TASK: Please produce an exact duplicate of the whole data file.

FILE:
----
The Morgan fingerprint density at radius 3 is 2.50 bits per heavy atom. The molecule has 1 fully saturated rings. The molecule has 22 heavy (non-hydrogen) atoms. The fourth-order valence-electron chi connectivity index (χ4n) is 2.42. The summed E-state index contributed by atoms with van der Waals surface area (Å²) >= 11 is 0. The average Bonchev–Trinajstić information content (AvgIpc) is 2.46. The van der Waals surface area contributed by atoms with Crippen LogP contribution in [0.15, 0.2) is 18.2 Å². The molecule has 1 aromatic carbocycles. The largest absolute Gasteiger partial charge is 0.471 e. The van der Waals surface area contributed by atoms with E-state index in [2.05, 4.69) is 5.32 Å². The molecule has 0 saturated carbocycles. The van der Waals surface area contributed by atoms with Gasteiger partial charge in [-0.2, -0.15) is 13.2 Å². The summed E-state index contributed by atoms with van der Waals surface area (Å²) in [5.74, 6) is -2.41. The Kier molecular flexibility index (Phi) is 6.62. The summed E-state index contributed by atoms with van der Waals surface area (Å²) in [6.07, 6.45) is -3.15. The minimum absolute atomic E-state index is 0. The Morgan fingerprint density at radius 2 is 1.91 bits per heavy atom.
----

The Morgan fingerprint density at radius 3 is 2.50 bits per heavy atom. The molecule has 1 fully saturated rings. The molecule has 22 heavy (non-hydrogen) atoms. The fourth-order valence-electron chi connectivity index (χ4n) is 2.42. The summed E-state index contributed by atoms with van der Waals surface area (Å²) >= 11 is 0. The average Bonchev–Trinajstić information content (AvgIpc) is 2.46. The van der Waals surface area contributed by atoms with Crippen LogP contribution in [0.15, 0.2) is 18.2 Å². The molecule has 1 aromatic carbocycles. The largest absolute Gasteiger partial charge is 0.471 e. The van der Waals surface area contributed by atoms with E-state index in [2.05, 4.69) is 5.32 Å². The molecule has 0 saturated carbocycles. The van der Waals surface area contributed by atoms with Gasteiger partial charge in [-0.2, -0.15) is 13.2 Å². The summed E-state index contributed by atoms with van der Waals surface area (Å²) in [5.74, 6) is -2.41. The Kier molecular flexibility index (Phi) is 6.62. The summed E-state index contributed by atoms with van der Waals surface area (Å²) in [6.07, 6.45) is -3.15. The minimum absolute atomic E-state index is 0. The Morgan fingerprint density at radius 2 is 1.91 bits per heavy atom.